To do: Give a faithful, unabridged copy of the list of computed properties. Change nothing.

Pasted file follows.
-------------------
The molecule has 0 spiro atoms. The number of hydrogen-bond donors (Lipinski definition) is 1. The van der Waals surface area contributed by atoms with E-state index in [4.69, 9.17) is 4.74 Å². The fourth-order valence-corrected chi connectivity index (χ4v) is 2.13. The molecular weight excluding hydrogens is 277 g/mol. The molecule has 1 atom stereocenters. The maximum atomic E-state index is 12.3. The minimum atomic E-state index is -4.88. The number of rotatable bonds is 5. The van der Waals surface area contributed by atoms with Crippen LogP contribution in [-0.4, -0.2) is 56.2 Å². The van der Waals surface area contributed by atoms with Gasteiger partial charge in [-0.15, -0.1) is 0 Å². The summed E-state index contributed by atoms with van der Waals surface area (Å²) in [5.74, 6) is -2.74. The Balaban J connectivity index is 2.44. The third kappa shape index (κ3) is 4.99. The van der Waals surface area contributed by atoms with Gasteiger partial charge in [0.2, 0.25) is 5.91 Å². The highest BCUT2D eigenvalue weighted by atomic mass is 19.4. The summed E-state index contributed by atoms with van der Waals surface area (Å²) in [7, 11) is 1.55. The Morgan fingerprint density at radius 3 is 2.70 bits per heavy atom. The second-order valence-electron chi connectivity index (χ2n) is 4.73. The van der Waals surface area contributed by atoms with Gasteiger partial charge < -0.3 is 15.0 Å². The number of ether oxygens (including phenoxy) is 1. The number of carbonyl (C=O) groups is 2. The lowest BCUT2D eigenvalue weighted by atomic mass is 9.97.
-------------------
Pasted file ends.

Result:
The molecule has 0 spiro atoms. The number of hydrogen-bond donors (Lipinski definition) is 1. The van der Waals surface area contributed by atoms with E-state index in [4.69, 9.17) is 4.74 Å². The fourth-order valence-corrected chi connectivity index (χ4v) is 2.13. The molecular weight excluding hydrogens is 277 g/mol. The molecule has 1 atom stereocenters. The maximum atomic E-state index is 12.3. The minimum atomic E-state index is -4.88. The number of rotatable bonds is 5. The van der Waals surface area contributed by atoms with Crippen LogP contribution in [-0.4, -0.2) is 56.2 Å². The van der Waals surface area contributed by atoms with Gasteiger partial charge in [-0.15, -0.1) is 0 Å². The summed E-state index contributed by atoms with van der Waals surface area (Å²) in [5.74, 6) is -2.74. The Balaban J connectivity index is 2.44. The third kappa shape index (κ3) is 4.99. The van der Waals surface area contributed by atoms with Gasteiger partial charge in [0.2, 0.25) is 5.91 Å². The highest BCUT2D eigenvalue weighted by atomic mass is 19.4. The summed E-state index contributed by atoms with van der Waals surface area (Å²) in [7, 11) is 1.55. The Morgan fingerprint density at radius 3 is 2.70 bits per heavy atom. The second-order valence-electron chi connectivity index (χ2n) is 4.73. The van der Waals surface area contributed by atoms with Gasteiger partial charge < -0.3 is 15.0 Å². The number of ether oxygens (including phenoxy) is 1. The number of carbonyl (C=O) groups is 2. The lowest BCUT2D eigenvalue weighted by atomic mass is 9.97.